For the fortunate owners of a house on Tenerife who have the privilege of enjoying Abama Resort year-round, every day is an opportunity to don your explorer’s backpack and dive into the wonders of this island. Living in this heavenly corner of the world opens doors not only to exclusive golf courses and sport facilities but also to an infinite number of Canary Island cultural activities that reveal more about its people and traditions. Today we propose an excursion that will envelop you in rich and varied Tenerifan folklore through one of its most popular traditional dances: the tajaraste.
Before we introduce you to the dance itself, we have to take a step back. Traditional Canary Island music is the fruit of various cultural influences: European and North American touches mixed with the aboriginal rhythms that have been collected and preserved throughout history. While still keeping the traditional alive, Canary Island music has developed its own personality with a much more varied style. Thus, the archipelago offers a great diversity of song and dance, among which the tajaraste, the dance of the indigenous peoples, merits special mention.
The tajaraste takes its name from the ancient drum or tambourine that the Guanches, the indigenous people who populated the Canary Islands in the prehispanic era, used to accompany their dances. This joyous, lively dance arrived on the Peninsula between 1478 and 1496, when the indigenous people were sold as slaves after their lands were conquered. It rapidly became well known, both among the people and in the Spanish courts, and it later spread to other palaces in Europe, keeping its original name and basic structure, but evolving into a dance that was more elegant and refined.
Great writers like Shakespeare and Cervantes mention the tajaraste in their works, and Lope de Vega brought it to the stage in three of his plays. The most important dance treatises of Renaissance Europe talk of the tajaraste, and it’s thanks to them that we are able to describe it today: the dancers faced each other in two parallel lines and, between small jumps and heel taps, drew together and apart, following a short rhythmic scheme.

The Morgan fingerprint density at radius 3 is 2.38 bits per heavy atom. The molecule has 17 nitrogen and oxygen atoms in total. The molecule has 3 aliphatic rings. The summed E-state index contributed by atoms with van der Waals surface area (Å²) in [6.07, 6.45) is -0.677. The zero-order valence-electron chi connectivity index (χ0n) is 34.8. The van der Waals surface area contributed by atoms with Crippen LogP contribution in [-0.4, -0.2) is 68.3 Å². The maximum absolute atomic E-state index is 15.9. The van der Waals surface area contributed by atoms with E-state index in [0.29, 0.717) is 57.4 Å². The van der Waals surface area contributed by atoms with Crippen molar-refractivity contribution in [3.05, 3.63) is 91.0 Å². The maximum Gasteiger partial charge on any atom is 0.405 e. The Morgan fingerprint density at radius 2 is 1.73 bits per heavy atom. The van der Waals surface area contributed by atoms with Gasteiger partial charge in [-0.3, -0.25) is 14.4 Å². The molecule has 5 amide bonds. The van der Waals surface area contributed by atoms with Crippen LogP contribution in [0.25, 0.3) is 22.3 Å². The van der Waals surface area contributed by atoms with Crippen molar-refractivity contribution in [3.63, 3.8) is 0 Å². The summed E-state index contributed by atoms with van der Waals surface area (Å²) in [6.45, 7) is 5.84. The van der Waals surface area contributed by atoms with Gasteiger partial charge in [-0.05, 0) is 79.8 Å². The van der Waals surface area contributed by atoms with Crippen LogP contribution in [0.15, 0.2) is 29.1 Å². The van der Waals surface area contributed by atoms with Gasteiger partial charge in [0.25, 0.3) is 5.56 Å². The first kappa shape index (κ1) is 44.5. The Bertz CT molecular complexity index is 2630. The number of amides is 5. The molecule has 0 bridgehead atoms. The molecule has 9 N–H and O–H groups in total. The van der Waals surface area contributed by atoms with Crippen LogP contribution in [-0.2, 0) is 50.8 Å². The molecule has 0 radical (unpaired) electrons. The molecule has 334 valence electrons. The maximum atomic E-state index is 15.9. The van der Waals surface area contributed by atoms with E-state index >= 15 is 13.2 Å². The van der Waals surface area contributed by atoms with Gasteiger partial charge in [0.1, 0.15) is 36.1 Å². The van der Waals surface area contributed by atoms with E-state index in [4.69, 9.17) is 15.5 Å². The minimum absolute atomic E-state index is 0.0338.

Today the tajaraste is especially well known in La Gomera, where it is called the “Baile del tambor” (Dance of the drum), while in Gran Canaria it has almost completely disappeared. On Tenerife, it is a typical dance of El Amparo, located in the county of Icod de los Vinos, just 40 minutes by car from your house on Tenerife. Here, under the name of the “Tajaraste de El Amparo”, the dance has taken on distinctive characteristics that make it unique in its genre. The dancers form a circle, unlike the old parallel lines, and they jump forwards and backwards while all moving towards the center. As in ancient times, the dance is accompanied by a drum and chácaras and, as a novelty and only in El Amparo, by an accordion.
Want to see this dance that made the Old Country fall in love? You have plenty of opportunities. The Festival Multicultural Tajaraste is celebrated every May in Santa Cruz de Tenerife under the guidance of the Tajaraste Association and its love for sharing folk culture with other towns. In addition, every 5th of August, El Amparo celebrates its festival in honor of its patron saint, the Virgin of El Amparo. And El Baile del Niño (The Dance of the Child) is one of Tenerife’s oldest Christmas traditions, honoring Baby Jesus on the night of the 24th of December. This type of tajaraste is almost always performed by men, although sometimes women perform the accompanying vocals.
Don’t miss a chance to see the tajaraste performed live and bring yourself in contact with the most emblematic traditions of Tenerife folklore!